While switching carriers can have its advantages, there are also times when changing insurance companies may not be a good idea. If you have just filed a claim, for example, you likely will not be able to change carriers. If the claim has not been settled and paid, your new car insurance company will not have the opportunity to correctly rate your policy. This could cause a large increase in your new policy at renewal, a retroactive charge to account for the increased risk that the new company did not know about or even a cancellation for misrepresentation if you did not tell your new carrier about the claim.
1. Consider your coverage options
Too little insurance can leave you financially exposed, but too much coverage may mean you are paying too much. If you think you are overspending, consider switching car insurance.
“Ask yourself: do I drive an older vehicle? If you do, you may not need collision and comprehensive insurance, or you may decide to choose a higher deductible to save money,” says insurance expert Michelle Demora.
Ultimately, the more coverage you add to your car insurance policy, the more it will cost. If you are wondering how to switch auto insurance, understanding the different types of car insurance coverage — and which ones you need — is an important first step.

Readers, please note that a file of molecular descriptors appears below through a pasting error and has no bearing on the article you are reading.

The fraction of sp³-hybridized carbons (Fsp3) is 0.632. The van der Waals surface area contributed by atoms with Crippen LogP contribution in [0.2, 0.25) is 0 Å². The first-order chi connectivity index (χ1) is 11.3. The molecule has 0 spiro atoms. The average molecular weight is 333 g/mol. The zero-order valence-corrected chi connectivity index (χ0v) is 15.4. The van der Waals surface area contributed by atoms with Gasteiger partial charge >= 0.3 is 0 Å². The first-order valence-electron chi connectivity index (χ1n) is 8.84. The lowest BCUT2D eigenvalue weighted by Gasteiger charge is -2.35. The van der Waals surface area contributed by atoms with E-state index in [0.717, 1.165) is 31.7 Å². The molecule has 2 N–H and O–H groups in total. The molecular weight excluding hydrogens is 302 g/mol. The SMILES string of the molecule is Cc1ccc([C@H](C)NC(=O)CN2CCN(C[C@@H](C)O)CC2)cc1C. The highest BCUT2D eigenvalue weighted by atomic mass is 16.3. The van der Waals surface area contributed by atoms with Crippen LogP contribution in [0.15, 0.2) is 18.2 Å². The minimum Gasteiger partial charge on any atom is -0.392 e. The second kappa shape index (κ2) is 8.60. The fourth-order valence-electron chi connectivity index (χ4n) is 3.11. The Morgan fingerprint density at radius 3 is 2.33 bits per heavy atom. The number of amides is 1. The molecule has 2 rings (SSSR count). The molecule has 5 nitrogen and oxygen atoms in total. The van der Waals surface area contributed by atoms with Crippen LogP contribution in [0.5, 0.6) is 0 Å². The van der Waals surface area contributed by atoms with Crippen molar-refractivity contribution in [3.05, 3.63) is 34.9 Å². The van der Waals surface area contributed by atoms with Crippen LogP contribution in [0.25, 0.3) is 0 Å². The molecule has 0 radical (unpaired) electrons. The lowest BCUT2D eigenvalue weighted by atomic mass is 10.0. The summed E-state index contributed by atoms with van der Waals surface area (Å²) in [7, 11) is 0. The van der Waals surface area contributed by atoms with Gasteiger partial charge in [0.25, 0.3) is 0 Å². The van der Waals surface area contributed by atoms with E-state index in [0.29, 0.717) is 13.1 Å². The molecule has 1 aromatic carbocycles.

2. Check for potential penalties
If you decide that switching car insurance is the right option, find out if there are any penalties for changing before the end of the coverage period. Fortunately, auto insurance companies generally give you the right to cancel your policy at any time as long as you give proper notice.
While most insurance companies will likely refund your unused premium, some may charge a fee if you choose to cancel in the middle of your policy term. Before cancelling your policy, you may want to talk to your company’s customer service department or ask your agent if the company has any specific cancellation stipulations.
If you find out that you will be charged a penalty for canceling in the middle of your term, you may want to reconsider switching policies. If you can find a new policy with a premium that makes up for any cancellation fees charged by your old carrier, it may still make sense to change companies.
3. Compare car insurance quotes from multiple carriers
If you have decided that it is a good time to change carriers, the first thing you might want to consider doing is get quotes from several different auto insurers. This will allow you to compare auto policy premiums, coverage options and discounts. Just make sure you are getting quotes for the same coverages so you are comparing apples-to-apples premiums.